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Judge refuses to reduce sentence of Nicholas Lindsey in police officer's shooting death

Nicholas Lindsey has twice been sentenced to life in prison for gunning down St. Petersburg police Officer David Crawford in 2011.

His punishment has once again become the object of courtroom debate.

On Friday, Lindsey's attorneys made a pitch to have his sentence reduced to 40 years, arguing that new sentencing guidelines for juveniles force the hand of Pinellas-Pasco Circuit Judge Thane Covert.

Covert denied the motion, disagreeing that the law requires him to make that reduction. He could, however, choose to shorten Lindsey's sentence at a hearing next week, though he declared in 2013 that Lindsey "will die in prison."

The defense offered a promising picture of Lindsey's potential rehabilitation, while the state slowly retraced the night of Crawford's death to underscore a continuing threat to society.

Crawford's daughter, Amanda, who was 24 when her father was killed, asked the judge to impose the maximum sentence allowable today: life in prison with a review after 25 years.

"I cry when I see a father and daughter dance at a wedding because I know he will never see me dance at mine," she said in the courtroom. "I feel the best way to pay the debt of a precious life taken is a killer's life served."

Lindsey, now 21, was 16 years old when he fired five bullets into Crawford, who had interrupted him breaking into a car. A jury convicted Lindsey of first-degree murder in 2012, and Covert sentenced him to life without parole, the only possible sentence at the time.

Then the U.S. Supreme Court ruled that mandatory life sentences for juvenile offenders violated Eighth Amendment protections against cruel and unusual punishment. Instead, it said a court must hold a hearing to consider mitigating factors before imposing that penalty.

In 2013, Lindsey got such a hearing. Covert, a former prosecutor, again sentenced him to life without possibility of parole.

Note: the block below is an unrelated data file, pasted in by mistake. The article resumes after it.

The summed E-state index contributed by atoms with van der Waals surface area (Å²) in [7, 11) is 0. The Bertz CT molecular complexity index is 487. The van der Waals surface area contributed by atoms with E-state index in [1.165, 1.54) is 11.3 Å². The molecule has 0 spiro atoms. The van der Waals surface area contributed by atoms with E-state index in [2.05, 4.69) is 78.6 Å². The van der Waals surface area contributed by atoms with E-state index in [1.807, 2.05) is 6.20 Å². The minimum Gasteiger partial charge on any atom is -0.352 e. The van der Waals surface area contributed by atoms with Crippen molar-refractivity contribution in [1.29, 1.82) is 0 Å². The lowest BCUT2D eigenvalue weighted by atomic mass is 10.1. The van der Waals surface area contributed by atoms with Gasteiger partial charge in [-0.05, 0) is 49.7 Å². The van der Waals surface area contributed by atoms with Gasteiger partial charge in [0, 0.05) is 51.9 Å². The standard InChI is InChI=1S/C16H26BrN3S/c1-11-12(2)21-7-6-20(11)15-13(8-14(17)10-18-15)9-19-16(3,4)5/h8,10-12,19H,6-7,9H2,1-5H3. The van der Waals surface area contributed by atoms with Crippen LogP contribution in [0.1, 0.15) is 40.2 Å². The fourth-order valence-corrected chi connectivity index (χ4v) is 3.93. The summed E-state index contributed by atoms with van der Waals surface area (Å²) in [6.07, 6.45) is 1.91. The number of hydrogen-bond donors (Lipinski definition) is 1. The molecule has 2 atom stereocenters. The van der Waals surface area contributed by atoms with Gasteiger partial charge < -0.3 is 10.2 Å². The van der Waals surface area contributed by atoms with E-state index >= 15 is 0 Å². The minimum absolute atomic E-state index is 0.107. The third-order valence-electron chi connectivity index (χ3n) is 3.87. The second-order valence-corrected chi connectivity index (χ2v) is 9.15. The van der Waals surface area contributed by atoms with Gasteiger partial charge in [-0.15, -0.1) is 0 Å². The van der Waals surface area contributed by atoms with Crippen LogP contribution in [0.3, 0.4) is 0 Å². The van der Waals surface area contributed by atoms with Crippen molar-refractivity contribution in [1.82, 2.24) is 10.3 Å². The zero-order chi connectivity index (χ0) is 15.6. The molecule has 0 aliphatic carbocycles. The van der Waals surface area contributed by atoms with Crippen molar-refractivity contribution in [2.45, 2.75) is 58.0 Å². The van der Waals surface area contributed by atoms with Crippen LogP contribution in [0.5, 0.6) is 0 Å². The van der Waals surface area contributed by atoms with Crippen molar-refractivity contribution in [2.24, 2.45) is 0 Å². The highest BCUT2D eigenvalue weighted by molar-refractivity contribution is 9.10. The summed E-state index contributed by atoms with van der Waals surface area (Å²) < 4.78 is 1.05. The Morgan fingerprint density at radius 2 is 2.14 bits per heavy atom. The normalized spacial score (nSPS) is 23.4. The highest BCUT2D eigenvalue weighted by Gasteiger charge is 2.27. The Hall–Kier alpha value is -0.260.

The next year, the Legislature passed a law in response to the Supreme Court decision. The law called for a minimum sentence of 40 years for first-degree murder.

The motion filed by Lindsey's attorney, Stacey Schroeder, argued that because there's now an alternative to life without parole, and his jury did not get to consider it during sentencing, Covert had no choice but to reduce Lindsey's sentence to 40 years.

The judge disagreed.

Schroeder then made a case for reducing the sentence anyway, based on Lindsey's youth. Doing so, she said, "does not denigrate the position held by Officer Crawford. It does not denigrate his memory."

The shooting occurred just after 10:30 p.m. on Feb. 21, 2011, near Eighth Street and Third Avenue S. Crawford, 46, a 25-year police veteran known for his intimidating size and gunfighter's mustache, was found lying next to his cruiser.

Lindsey, caught after the largest manhunt in city history, confessed at the encouragement of his parents, who told him to do what was right.

"I just started shooting," Lindsey said, sobbing, in a recorded video later played for the jury. "Mom, Daddy, I'm sorry."

Authorities said Lindsey bought the semiautomatic gun on the street a week earlier for $140.

"He chose to kill Dave in the hopes of not being held responsible for what he was doing," George Lofton, president of the Suncoast Police Benevolent Association, told the Tampa Bay Times on Friday. "He calculated that. He had the means to carry that out on him. I don't think anything needs to be changed."

Crawford's killing came one month after St. Petersburg police Sgt. Tom Baitinger and Officer Jeffrey Yaslowitz were also fatally shot in the line of duty — the first police officers killed in the city in 31 years.

Crawford was a veteran of the midnight shift, a gruff but amiable fixture of the tight-knit, "Black Sheep" squad.

Contact Craig Pittman at and Claire McNeill at